>>     }
>>     +if(navigator.supportsExplicitExceptions)
>>     +navigator.requestSiteSpecificTrackingException(["
>>     <>"], trackingExceptionHandler);
>>     +else if (navigator.supportsWebWideExceptions)
>>     navigator.requestWebWideTrackingException(["
>>     <>"], trackingExceptionHandler);
>>     else {
>>     // Use super-sweet out-of-band exception mechanism
>>     }
>     Pretty painless.
>     On Monday, April 30, 2012 at 2:22 PM, Ian Fette (イアンフェッティ)
>     wrote:
>>     As a website operator, your proposal adds even more complexity to
>>     the mix. This is not a good idea.
>>     On Mon, Apr 30, 2012 at 1:55 PM, Jonathan Mayer
>>     < <>> wrote:
>>>     As best I can tell, here's the current state of the debate: Some
>>>     working group participants believe there are important use cases
>>>     for explicit-explicit exceptions, others do not.  Some browser
>>>     vendors are willing to implement support for explicit-explicit
>>>     exception pairs, at least one is not.
>>>     Given that background, how's this as a compromise: We make
>>>     support for the various exception types optional for browsers,
>>>     and we include some ability for a website to learn which
>>>     exception types are supported by a browser.  A website isn't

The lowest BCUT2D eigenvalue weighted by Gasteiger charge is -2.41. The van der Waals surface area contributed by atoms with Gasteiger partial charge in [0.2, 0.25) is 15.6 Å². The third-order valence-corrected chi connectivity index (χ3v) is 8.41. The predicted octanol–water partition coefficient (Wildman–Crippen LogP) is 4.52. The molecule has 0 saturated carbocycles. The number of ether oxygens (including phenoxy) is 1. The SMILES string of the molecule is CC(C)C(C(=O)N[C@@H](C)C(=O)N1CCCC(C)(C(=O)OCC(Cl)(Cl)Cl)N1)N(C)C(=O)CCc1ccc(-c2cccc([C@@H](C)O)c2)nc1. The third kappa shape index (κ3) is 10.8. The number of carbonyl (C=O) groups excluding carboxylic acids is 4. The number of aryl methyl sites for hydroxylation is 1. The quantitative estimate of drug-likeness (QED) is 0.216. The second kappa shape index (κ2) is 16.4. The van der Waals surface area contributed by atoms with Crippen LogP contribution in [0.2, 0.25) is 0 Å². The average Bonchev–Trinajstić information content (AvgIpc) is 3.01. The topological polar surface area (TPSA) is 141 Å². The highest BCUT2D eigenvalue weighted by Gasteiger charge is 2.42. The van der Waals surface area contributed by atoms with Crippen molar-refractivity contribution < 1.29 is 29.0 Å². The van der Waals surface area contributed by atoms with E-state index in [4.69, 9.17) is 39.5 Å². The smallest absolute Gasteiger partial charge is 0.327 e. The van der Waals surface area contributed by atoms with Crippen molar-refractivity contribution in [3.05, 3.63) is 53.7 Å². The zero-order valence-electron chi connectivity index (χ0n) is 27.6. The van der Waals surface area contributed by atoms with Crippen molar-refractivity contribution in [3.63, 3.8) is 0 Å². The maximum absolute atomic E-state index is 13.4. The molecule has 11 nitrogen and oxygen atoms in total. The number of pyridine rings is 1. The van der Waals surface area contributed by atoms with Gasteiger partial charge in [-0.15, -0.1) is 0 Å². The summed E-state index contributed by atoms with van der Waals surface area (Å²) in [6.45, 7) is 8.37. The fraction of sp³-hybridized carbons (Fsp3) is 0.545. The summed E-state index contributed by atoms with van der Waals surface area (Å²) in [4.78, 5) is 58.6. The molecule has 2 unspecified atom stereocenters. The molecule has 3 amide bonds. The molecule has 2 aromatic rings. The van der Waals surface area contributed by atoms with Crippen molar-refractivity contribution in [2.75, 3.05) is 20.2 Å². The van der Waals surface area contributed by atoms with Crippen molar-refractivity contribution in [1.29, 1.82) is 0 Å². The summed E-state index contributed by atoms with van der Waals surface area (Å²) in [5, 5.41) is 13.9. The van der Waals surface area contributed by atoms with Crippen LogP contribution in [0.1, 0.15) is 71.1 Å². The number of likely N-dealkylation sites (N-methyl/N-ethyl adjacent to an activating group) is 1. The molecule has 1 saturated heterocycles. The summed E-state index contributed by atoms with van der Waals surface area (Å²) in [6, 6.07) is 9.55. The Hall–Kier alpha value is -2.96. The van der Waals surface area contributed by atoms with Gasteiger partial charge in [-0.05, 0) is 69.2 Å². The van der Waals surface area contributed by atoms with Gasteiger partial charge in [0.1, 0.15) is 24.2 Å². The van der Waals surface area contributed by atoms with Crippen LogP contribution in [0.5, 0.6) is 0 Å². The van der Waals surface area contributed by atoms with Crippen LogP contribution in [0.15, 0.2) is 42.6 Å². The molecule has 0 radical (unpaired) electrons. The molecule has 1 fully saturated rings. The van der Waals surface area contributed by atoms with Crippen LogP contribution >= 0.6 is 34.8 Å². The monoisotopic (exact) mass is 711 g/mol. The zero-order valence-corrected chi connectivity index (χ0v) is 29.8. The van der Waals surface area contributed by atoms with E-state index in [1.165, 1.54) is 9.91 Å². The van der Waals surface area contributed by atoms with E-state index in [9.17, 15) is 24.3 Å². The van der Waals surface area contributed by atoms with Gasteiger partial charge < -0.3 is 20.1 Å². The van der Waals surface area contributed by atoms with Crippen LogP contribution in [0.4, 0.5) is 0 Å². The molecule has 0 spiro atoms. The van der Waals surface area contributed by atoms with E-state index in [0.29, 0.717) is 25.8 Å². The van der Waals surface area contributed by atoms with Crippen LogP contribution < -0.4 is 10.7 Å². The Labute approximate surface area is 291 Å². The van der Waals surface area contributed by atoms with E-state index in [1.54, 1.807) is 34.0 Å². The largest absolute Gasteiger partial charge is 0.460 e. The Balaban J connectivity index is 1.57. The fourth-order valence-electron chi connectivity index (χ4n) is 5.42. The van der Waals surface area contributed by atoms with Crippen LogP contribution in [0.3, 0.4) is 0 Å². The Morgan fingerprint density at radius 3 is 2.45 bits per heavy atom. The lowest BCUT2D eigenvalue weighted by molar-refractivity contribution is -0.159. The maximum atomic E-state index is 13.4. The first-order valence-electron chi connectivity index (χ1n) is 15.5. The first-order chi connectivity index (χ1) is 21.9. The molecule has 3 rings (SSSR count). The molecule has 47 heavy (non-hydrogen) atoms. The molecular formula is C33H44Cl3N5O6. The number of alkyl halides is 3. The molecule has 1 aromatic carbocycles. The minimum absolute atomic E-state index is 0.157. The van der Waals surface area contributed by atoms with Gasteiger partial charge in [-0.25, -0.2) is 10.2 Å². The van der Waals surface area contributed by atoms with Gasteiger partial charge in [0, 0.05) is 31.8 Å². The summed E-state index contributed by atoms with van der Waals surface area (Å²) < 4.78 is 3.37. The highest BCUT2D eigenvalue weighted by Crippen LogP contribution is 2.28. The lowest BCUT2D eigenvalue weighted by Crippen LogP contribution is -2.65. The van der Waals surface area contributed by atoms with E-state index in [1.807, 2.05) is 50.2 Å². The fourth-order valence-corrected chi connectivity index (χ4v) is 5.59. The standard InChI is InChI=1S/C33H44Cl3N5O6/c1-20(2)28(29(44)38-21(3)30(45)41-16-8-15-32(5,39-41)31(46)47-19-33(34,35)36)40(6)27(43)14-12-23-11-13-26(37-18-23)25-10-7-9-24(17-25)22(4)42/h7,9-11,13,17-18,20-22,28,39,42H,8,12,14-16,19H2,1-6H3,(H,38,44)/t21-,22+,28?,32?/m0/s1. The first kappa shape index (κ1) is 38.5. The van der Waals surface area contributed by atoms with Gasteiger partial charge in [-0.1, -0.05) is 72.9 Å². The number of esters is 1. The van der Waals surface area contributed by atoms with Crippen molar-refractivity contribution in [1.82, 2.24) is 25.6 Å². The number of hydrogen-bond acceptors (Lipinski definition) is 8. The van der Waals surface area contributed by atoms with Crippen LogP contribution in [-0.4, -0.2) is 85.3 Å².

>>>     left guessing how a browser will interpret its exception
>>>     requests, and a browser vendor is free to pass on the exception
>>>     types that it doesn't believe it can provide a good user
>>>     interface for.
>>>     One approach would be to include simple flags that indicate
>>>     support (e.g. booleans like
>>>     navigator.supportsWebWideExceptions).  Another approach would be
>>>     to modify the TrackingResponseCallback to handle a not-supported
>>>     state.  If a website learns the browser doesn't support its
>>>     preferred exception type, it can fall back to a different
>>>     exception type or an out-of-band exception.
>>>     On Monday, April 30, 2012 at 9:37 AM, Ian Fette (イアンフェッ
>>>     ティ) wrote:
>>>>     I'm a bit perplexed as to the fact that you think a UI such as
>>>>     the one you describe would actually be compliant. I thought the
>>>>     whole point of this exercise was to allow the user to express a
>>>>     preference and translate that as directly as possible to
>>>>     something that can be passed on to websites they visit. 
>>>>     If you start picking and choosing from the API as if it were a
>>>>     buffet, where does that leave you? You seem to imply it's fine
>>>>     for a UA to ignore the explicit nature of a "first/third"
>>>>     exception and turn it into a "first/*". Would it be equally
>>>>     fine then to just ignore the distinction between "first/*" and
>>>>     "*/third" and just offer "site" exception regardless of
>>>>     first/third issues? Or just to ignore exceptions all together
>>>>     and say "Eeh, it's a UI issue, if the site grants an exception
>>>>     to anything we'll just turn off DNT globally."
>>>>     I think what is being proposed is unworkable and people are
>>>>     trying to use the notion that it's "just a UI issue" to keep it
>>>>     in the spec. This is not a good idea. 
>>>>     As for the new corner cases, I think many of us are expecting
>>>>     that there will be new regulatory considerations (either under